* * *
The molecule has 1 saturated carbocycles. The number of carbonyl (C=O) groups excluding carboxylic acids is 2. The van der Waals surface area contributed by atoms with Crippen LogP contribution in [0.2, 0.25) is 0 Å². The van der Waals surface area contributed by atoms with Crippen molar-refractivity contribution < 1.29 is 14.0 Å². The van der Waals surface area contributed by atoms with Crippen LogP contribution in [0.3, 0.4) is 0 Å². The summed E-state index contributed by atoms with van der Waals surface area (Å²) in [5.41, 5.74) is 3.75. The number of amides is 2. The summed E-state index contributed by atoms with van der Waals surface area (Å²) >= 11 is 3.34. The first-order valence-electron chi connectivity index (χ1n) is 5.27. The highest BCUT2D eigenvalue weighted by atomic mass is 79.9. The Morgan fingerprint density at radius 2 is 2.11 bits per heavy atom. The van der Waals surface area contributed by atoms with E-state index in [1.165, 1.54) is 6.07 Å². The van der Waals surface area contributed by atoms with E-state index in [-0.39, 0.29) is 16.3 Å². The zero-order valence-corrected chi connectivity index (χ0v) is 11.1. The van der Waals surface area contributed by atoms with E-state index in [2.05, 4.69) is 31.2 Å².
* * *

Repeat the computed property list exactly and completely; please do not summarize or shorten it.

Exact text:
The molecule has 1 saturated carbocycles. The number of carbonyl (C=O) groups excluding carboxylic acids is 2. The van der Waals surface area contributed by atoms with Crippen LogP contribution in [0.2, 0.25) is 0 Å². The van der Waals surface area contributed by atoms with Crippen molar-refractivity contribution < 1.29 is 14.0 Å². The van der Waals surface area contributed by atoms with Crippen LogP contribution in [0.3, 0.4) is 0 Å². The summed E-state index contributed by atoms with van der Waals surface area (Å²) in [5.41, 5.74) is 3.75. The number of amides is 2. The summed E-state index contributed by atoms with van der Waals surface area (Å²) >= 11 is 3.34. The first-order valence-electron chi connectivity index (χ1n) is 5.27. The highest BCUT2D eigenvalue weighted by atomic mass is 79.9. The Morgan fingerprint density at radius 2 is 2.11 bits per heavy atom. The van der Waals surface area contributed by atoms with E-state index in [1.165, 1.54) is 6.07 Å². The van der Waals surface area contributed by atoms with E-state index in [-0.39, 0.29) is 16.3 Å². The zero-order valence-corrected chi connectivity index (χ0v) is 11.1. The van der Waals surface area contributed by atoms with E-state index in [2.05, 4.69) is 31.2 Å².